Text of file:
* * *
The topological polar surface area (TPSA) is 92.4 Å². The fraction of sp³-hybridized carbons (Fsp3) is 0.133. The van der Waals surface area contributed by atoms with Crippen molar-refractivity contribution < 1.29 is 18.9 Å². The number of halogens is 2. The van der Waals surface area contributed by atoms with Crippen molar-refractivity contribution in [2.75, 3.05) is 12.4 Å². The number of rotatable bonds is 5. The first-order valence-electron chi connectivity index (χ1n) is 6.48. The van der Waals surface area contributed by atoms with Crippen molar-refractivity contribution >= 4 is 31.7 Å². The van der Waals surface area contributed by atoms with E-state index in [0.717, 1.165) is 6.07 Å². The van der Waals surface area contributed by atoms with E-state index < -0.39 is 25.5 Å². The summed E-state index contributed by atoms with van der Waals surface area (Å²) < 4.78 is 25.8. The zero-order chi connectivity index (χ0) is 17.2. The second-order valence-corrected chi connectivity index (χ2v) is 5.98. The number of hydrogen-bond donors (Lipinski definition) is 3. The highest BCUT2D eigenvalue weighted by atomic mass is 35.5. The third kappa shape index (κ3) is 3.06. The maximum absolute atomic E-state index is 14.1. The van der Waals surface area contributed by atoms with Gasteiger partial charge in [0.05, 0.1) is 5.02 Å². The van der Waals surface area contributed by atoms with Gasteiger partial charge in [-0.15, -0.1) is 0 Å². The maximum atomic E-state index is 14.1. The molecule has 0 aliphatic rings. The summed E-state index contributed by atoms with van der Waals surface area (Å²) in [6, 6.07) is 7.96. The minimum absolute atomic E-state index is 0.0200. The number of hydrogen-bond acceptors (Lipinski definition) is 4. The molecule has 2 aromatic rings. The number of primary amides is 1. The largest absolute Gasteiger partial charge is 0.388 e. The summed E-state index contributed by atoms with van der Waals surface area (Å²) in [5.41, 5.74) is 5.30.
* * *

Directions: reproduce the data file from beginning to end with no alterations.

The topological polar surface area (TPSA) is 92.4 Å². The fraction of sp³-hybridized carbons (Fsp3) is 0.133. The van der Waals surface area contributed by atoms with Crippen molar-refractivity contribution < 1.29 is 18.9 Å². The number of halogens is 2. The van der Waals surface area contributed by atoms with Crippen molar-refractivity contribution in [2.75, 3.05) is 12.4 Å². The number of rotatable bonds is 5. The first-order valence-electron chi connectivity index (χ1n) is 6.48. The van der Waals surface area contributed by atoms with Crippen molar-refractivity contribution >= 4 is 31.7 Å². The van der Waals surface area contributed by atoms with E-state index in [0.717, 1.165) is 6.07 Å². The van der Waals surface area contributed by atoms with E-state index < -0.39 is 25.5 Å². The summed E-state index contributed by atoms with van der Waals surface area (Å²) < 4.78 is 25.8. The zero-order chi connectivity index (χ0) is 17.2. The second-order valence-corrected chi connectivity index (χ2v) is 5.98. The number of hydrogen-bond donors (Lipinski definition) is 3. The highest BCUT2D eigenvalue weighted by atomic mass is 35.5. The third kappa shape index (κ3) is 3.06. The maximum absolute atomic E-state index is 14.1. The van der Waals surface area contributed by atoms with Gasteiger partial charge in [0.05, 0.1) is 5.02 Å². The van der Waals surface area contributed by atoms with Gasteiger partial charge in [-0.15, -0.1) is 0 Å². The maximum atomic E-state index is 14.1. The molecule has 0 aliphatic rings. The summed E-state index contributed by atoms with van der Waals surface area (Å²) in [6, 6.07) is 7.96. The minimum absolute atomic E-state index is 0.0200. The number of hydrogen-bond acceptors (Lipinski definition) is 4. The molecule has 2 aromatic rings. The number of primary amides is 1. The largest absolute Gasteiger partial charge is 0.388 e. The summed E-state index contributed by atoms with van der Waals surface area (Å²) in [5.41, 5.74) is 5.30.